Then, of course, we met Hannah. I bought her blue dresses, and a pile of trucks along with the dolls and chemistry sets. By the time she was three, she was in all-pink all-the-time. By four, we gave up completely. She had a Barbie car that she could drive, and when she spent the night with her friend, Nora, the Barbie suitcase took up more room than her own clothes. When she had first started lobbying for Barbies, I was carefully explaining how Barbie’s body didn’t look like a real girl’s body. (Today, at age 24, Hannah is six feet tall and has a slim elegance. She has always been built like a racehorse.)

Benjamin listened at the table, as I introduced good feminist theory to toddler Hannah.

“Mom,” he breathed in exasperation, “Look at Hannah. I mean it. Really look. She does sort of look like a Barbie. Except her feet aren’t pointed, I guess.”

I looked.

“But, honey, women come in all shapes and sizes, and I don’t want Hannah growing up thinking we all need to look like Barbie.” I figured he could use a dose of feminism while I was serving it up.

Benjamin understood then, where I was going with this. He was her big brother, and he had just wanted to help. But, he was on a roll.

He looked his sister in the eye and said, “Hannah, mom’s right. You can probably have a Barbie, but you have to remember that real people don’t have pointy feet. They just do that so you can get the shoes on.”

He turned to me, “How about that Mom. Can she have one now?”

Sure. What the heck. I couldn’t blame Grandma this time..

These kids were supposed to have their own preferences after all. So, we bought her a Barbie. I figured if I made too much of a deal out of this she would get all obsessive about them. Buying her one would curb her appetite. So we got one. Pretty soon we had dozens. I was spending hours on the floor putting on Barbie dresses and making high ponytails out of impossibly little hair. Truth is some of my happiest memories are from those long, lazy Barbie days. And before long her room was pink pink pink as far as the eye could see.

By the time Eli came along, we had the full catastrophe. During all this parenting, we had managed to hold only one line in the battle. The battle. See, even I’m doing it. Anyway, during this particular battle, we permitted colorful water guns ONLY. Nothing realistic looking.

I ought to get to have some preferences of my own, damn it. I was standing my ground.

Then we moved to Vermont when Eli was 7. Vermont, where even our liberal Ph.D. friends bought Winchesters. There was something in the air. So we were in Vermont, where every kid for miles had “air soft” guns. Air Soft guns are plastic guns that look so real that they would get you arrested in an airport.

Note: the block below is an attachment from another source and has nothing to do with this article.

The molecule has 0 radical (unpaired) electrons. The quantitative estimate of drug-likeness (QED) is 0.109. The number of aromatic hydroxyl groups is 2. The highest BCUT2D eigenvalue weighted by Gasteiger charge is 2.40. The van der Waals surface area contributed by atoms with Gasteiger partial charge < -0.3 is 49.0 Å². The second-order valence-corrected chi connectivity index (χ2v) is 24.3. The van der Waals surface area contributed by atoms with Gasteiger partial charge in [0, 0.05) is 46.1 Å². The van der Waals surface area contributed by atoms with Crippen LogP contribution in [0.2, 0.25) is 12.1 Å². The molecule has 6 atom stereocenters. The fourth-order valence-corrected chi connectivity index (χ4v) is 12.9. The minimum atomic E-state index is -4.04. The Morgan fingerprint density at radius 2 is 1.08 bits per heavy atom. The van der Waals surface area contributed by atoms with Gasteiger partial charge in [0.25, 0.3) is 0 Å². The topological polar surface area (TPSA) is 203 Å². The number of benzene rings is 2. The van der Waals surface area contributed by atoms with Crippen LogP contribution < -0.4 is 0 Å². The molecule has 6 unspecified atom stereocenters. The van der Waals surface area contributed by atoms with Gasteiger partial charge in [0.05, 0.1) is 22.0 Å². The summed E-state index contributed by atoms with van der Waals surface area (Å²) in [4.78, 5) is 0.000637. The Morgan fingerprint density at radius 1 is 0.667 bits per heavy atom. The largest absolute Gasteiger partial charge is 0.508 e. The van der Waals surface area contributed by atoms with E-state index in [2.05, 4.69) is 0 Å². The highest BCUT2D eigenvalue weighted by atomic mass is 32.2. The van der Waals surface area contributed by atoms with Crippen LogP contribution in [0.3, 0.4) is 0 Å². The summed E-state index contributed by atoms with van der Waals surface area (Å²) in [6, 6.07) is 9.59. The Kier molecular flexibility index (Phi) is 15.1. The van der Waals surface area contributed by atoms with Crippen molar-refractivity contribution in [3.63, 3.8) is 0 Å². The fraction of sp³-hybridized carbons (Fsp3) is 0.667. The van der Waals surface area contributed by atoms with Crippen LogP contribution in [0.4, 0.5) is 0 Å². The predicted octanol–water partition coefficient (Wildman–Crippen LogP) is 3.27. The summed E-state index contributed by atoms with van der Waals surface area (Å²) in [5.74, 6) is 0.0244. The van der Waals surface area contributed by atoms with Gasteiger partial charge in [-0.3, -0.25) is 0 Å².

These things shoot bullets that are bigger and softer than BBs, but not quite as soft as Nerf balls. One afternoon, after playing at his best friend Timmy’s house, Timmy’s dad brought Eli home because they were going to have an “air soft war” and Eli had explained to them, with great sadness, that he wasn’t allowed to play with guns. And possibly that his parents are the worst. That he lives in an authoritarian state. So Mike, without any judgment, sweetly and responsibly brought Eli home.

I started off feeling proud of our big 7-year-old boy for telling Mike about the family rules. Only as he told me about the boys building the dirt hills for the war, he plaintively asked could he maybe just possibly go back for that part with such longing in his eyes. I could stand my own principles no longer. We went to the sporting goods store and came home with three of the little devils.

For a while, I made him paint them orange so they wouldn’t look like real guns. This seemed like a fun activity that made him safer. And perhaps more importantly, made me feel like we were making it clear that this was just a game.

This was not shooting. It was more of a kind of tag. Yes, … well, I needed to tell myself something. But, the orange paint got all over everything. It also made Eli stand out in a way that meant he got shot more than anyone else. This didn’t seem fair. And I might be a little competitive too. So before long, we had a passel of the blackest, realest looking guns in the village. I mean, I didn’t want my kid to lose the wars for goodness sakes. That would be wrong. And against my principles.

Come autumn, I was hosting air soft wars of our own, complete with BBQ pork sandwiches for the ceasefires. We also added a shooting, screaming banshee of a mother, who decided when the time-out was over. And who got the first shots off herself, before they had finished chewing their sandwiches.

Parenting is a full-contact sport.”